Documentary Premieres at Sundance Film Festival
Commentary by Fr. Thomas Euteneuer, President, Human Life
Honestly, the last place I ever imagined seeing my face was on the big
screen at the Sundance Film Festival. But I actually appeared in a
documentary film last week called "12th and Delaware," which attempts
to show the struggle between life and death in the real-life scenarios
of abortion-minded women.
The name of the film derives from the street names on an ordinary
corner in Ft. Pierce, FL where extraordinary things happen every day.
On one side of the street is a death camp (i.e., an abortion mill) and
on the other side is a center of life, the Pregnancy Care Center (PCC),
which I helped found in 1999. I still serve on the Board of the PCC,
and my greatest privilege is listening to the first-hand accounts of
the miracles that happen there everyday. Hundreds, perhaps thousands,
of babies have been spared from a violent death at that abortion mill -
and their mothers spared the agony of suffering from an abortion
because of the work of Pregnancy Care Center.
The film did not win any Sundance honors or Academy nominations, but
then again, the greenie avatars that frequent these rarified
environments were not likely to be thrilled with a subject that most of
them just want to go away. After all, abortion is an ugly business and
even the most avid abortionists and left-wing radicals don't want to
draw too much attention to it.
We agreed to do the documentary for the purposes of telling the story
of the heroic work of crisis pregnancy centers all over the world. As
in all dealings with those who favor abortion, however, a cloud of
deceit blanketed the film project right from the very beginning even
though the directors came dressed as "objective" reporters. They
promised us that the film was to center solely on the ministry and good
work of the Pregnancy Care Center, but they began secretly filming at
the abortuary across the street in order to get a "balanced"
perspective, and of course they did not tell us of it until the movie
Since the abortion center and its workers knew from the beginning that
the PCC was being filmed, their responses, attitudes and actions were
of course well-constructed to present a Hollywood-type view of
abortionists as compassionate helpers of women. In one scene, for
example, the abortion clinic owner hastily decides on camera to give
one of her clients a $50.00 discount on her abortion. Can you imagine
an abortionist giving away her profits? Now that is genuine acting.
Despite the mendacity of the pro-abortion media, the story of the
heroism of the women who work in pregnancy care centers needed to be
told. The extraordinary commitment of the women in the crisis pregnancy
ministry undoubtedly makes them the unsung heroes of the pro-life
movement. Best of all, the film highlights the uniquely creative and
positive response of the movement that loves both the woman and the
baby but does not make a single cent helping them. No one in the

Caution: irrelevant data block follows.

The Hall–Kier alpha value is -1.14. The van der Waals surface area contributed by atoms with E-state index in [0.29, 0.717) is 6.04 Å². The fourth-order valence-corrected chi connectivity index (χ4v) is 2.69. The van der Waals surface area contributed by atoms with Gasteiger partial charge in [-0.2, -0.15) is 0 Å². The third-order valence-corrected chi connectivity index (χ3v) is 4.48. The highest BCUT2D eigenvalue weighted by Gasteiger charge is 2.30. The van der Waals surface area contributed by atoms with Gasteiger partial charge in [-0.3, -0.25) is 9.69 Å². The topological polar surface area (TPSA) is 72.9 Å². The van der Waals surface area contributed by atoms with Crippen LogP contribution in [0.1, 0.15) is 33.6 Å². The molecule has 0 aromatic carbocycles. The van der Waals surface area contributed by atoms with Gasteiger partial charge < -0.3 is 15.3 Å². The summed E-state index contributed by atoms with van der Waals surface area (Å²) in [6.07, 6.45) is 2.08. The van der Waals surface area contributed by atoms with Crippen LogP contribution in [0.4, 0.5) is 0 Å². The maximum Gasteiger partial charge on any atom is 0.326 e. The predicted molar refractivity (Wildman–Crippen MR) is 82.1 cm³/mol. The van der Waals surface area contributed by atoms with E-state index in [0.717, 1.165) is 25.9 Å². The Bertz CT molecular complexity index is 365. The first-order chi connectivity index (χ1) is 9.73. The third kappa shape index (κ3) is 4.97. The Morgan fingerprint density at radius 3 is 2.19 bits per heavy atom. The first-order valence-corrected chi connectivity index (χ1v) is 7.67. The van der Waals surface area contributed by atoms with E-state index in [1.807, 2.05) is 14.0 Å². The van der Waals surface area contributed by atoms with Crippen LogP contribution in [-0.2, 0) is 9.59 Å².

abortion business can say that - something else curiously left out of
Anne Lotierzo, the director of the Pregnancy Care Center was the
protagonist of the story and could not have given a better example of
the profound zeal for the welfare of the abortion-minded women and
their babies that is typical of pregnancy center directors. She told me
once about a young woman who came into the PCC in error, thinking it
was the abortion clinic where she had an appointment to abort that very
morning. When Anne told her it was not, she began to sob. Through her
tears she looked up and cried, "I was up all night talking to God. I
haven't lived a good life, I have ignored Him but I knew He would
listen. I said, 'God, give me a sign, just give me just one sign that
you want this baby!' This is it, this is the sign." The young woman
went on to make a complete change of life, returned home to another
state into the loving embrace of her parents who were thrilled with
their new grandson.
Anne and her team are there on the front lines of the battle between
life and death, and they meet women in the last desperate moments
before an abortion to let them know that it's not too late to choose
life. That's reality, not a reality show. The pregnancy care ministry
is a real-life drama, not a documentary, and I know that God rewards
them for all their heroism.
By the way, I forgot to tell you about my scenes in the film. The
filmmakers came to a pro-life Mass and talk I did in IL last year and
filmed me giving my main stump speech about the role of the devil in
the grisly abortion business. I can only imagine the faces of the movie
industry big-wigs when they were forced to listen to one of my homilies
at Sundance! Come to think of it, maybe that's why the documentary
didn't win any awards: the people in the rabidly pro-abortion movie
industry don't like anyone saying bad things about their boss.
Contact: Fr. Thomas Euteneuer
to a friend.
The IFRL is the largest grassroots pro-life organization in
Illinois. A non-profit organization, that serves as the state
coordinating body for local pro-life chapters representing thousands of
Illinois citizens working to restore respect for all human life in our
society. The IFRL is composed of people of different political
persuasions, various faiths and diverse economic, social and ethnic
backgrounds. Since 1973 the Illinois Federation for Right to Life has
been working to end abortion and restore legal protection to those members of the
human family who are threatened by abortion, infanticide and euthanasia. Diverse though we are, we hold one common belief - that
every human being has an inalienable right to life that is precious and must be protected. IFRL is
dedicated to restoring the right to life to the unborn, and protection
for the disabled and the elderly. Click here to learn more about the IFRL.